How A Dress Was a Symbol of Defiant Hope in the Wake of My Miscarriage


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Don’t let the smile on this face fool you. The girl in this dress has sore feet, a tired mind, bags under her eyes, and grief in her heart.

This photo of me was taken on Day 14 of Dressember 2016 — the last day of finals for my fifth semester of grad school. I had just come from a full day of work and was heading straight to a coffee shop to proofread a paper late into the night for at least the tenth day in a row. I realized I still hadn't posted my Dressember picture for that day on social media, so my husband was kind enough to meet me in the parking lot, just to snap a picture before I proceeded to spend the next five hours over-caffeinated and holed up finishing that last paper.

I’d had a great experience participating in Dressember the previous year. My pictures were cute, I had lots of hopeful captions to inspire and motivate, and the response from others was encouraging. Despite this, the decision to participate in 2016 was not an easy one, and not just because of my crazy work and grad school schedule.

In the late fall of 2016, I experienced a miscarriage that devastated me to my core. I was running on empty — spending every waking moment working and writing papers, while inwardly grieving a loss. I didn’t feel I had the extra energy to put more thought into my outfits, slap a smile on my face, snap a selfie, and put it out there with a hopeful caption for hundreds of friends to see. I was asking friends to text me encouragement just to get out of bed in the morning. I didn’t have a hopeful message to share with others; I needed hope for myself.

As I considered whether to take part in Dressember that year, my husband encouraged me that perhaps my feelings of hopelessness were precisely why I needed to participate. Maybe my weakness was a perfect starting place to find strength for myself and others. Perhaps even in my hopelessness, I could offer hope to others.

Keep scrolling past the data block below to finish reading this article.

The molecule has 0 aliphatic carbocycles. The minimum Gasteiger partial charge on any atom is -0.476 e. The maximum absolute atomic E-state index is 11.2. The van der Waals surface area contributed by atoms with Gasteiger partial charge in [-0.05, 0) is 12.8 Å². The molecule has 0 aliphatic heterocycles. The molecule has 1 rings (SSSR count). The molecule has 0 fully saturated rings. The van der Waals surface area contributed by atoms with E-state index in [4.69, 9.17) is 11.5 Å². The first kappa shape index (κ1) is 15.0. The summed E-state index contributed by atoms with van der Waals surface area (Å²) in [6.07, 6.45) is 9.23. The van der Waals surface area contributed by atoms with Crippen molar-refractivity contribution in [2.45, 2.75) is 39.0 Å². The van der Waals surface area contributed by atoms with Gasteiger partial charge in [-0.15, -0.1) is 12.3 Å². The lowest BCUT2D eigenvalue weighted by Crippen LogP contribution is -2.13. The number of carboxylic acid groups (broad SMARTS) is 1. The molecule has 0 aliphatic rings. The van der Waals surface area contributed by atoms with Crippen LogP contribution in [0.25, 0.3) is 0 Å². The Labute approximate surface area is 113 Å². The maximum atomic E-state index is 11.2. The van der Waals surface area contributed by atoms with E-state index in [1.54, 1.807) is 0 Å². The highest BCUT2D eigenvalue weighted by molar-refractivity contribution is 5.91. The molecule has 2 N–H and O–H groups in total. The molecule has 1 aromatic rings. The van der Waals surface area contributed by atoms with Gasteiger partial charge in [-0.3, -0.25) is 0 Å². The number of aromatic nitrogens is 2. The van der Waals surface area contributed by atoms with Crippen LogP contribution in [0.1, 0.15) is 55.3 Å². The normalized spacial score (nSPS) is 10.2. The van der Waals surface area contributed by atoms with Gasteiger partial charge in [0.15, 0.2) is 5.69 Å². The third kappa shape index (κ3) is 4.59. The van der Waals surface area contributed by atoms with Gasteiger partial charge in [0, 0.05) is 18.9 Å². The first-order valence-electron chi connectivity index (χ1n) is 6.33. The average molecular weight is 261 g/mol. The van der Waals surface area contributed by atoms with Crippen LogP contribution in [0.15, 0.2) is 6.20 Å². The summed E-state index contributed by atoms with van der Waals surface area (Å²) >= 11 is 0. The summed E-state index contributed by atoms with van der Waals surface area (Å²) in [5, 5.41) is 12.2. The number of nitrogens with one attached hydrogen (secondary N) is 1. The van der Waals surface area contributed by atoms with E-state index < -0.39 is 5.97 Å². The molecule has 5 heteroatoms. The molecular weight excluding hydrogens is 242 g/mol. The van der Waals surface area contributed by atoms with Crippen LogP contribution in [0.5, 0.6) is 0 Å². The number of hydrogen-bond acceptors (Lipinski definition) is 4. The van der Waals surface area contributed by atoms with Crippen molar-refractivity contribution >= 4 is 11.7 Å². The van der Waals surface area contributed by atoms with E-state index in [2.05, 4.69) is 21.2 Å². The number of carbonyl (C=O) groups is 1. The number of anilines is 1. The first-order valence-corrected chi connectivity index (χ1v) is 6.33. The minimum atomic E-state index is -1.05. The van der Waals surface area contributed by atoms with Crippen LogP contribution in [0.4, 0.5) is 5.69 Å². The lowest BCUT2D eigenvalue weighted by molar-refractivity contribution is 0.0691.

Hope isn't blindly optimistic; it isn't casual or cutesy. Hope is hard won. The holidays surrounding the month of December mark a time of hope coming to people who desperately need it. Even in my grief and exhaustion, I had the chance to fight for that hope for my 45 million brothers and sisters who are victims of human trafficking, with something as small as a dress. As I both fought despair and chose an outfit every morning that month, the dress became a daily reminder — a symbol of defiant hope.

People ask about Dressember: "Why a dress? Why is it significant?" On its own, it isn't, but during the month of December, it becomes that same symbol of defiant hope. It's a sign of solidarity —  an acknowledgment that we may not know the names and faces of our 45 million enslaved brothers and sisters, but we are choosing to remember them every day. We are thinking of them, talking about them, and fighting for them every day.

So, every morning, I picked out a dress through bleary eyes. Every day, I tried (often unsuccessfully) to keep it together and not to let the grief for my little girl overflow. Every night, I huddled up in a coffee shop with my laptop, triple checking my footnotes. And every day, I did all these things in a dress to purposefully broadcast that symbol of hope to others.

I posted this picture on Christmas Eve of that year, with the caption:

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"If you are feeling [helpless, hurting, oppressed, and lonely], as I have many times this Christmas season, you are not the oddball. Christmas is for you and for me in those moments. Peace comes out of chaos, joy out of despair, and hope out of hopelessness. Glad through Dressember to be able to identify with the hurting and oppressed this Christmas season."

I’m sure that as we head into the holiday season, many of you identify more with the loss and grief of my story than with the peace and joy you feel you’re supposed to be experiencing. And if that’s the case, just like I said two years ago, you are not the oddball. I hope you feel a release from the pressure to put on a fake smile and power through. I hope you give yourself the freedom to grieve in your own time. I hope you find hope even in moments of despair. I hope you find a way to use your grief as a weapon, and turn your pain into defiant hope for others.


Raise your voice against slavery this December!

Commit to wearing a dress or tie every day in December. You'll challenge yourself, expand your knowledge on modern slavery, and be equipped to lead your community in the fight to end human trafficking. Registration is open for Dressember 2018 and fundraising has already started! Be a part of the impact for our local and global partners by creating your campaign page today!

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About the Author

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Erin Flippin King is a freelance writer and editor, loving life in Jonesboro, AR with her husband, Aaron (same name, cute right?), and son, Sam. Erin enjoys dancing like a fool, joking at wildly inappropriate times, spending time in the sunshine, and Dr. Pepper. She recently earned her master's degree in Biblical Studies and Hebrew and shares her writing at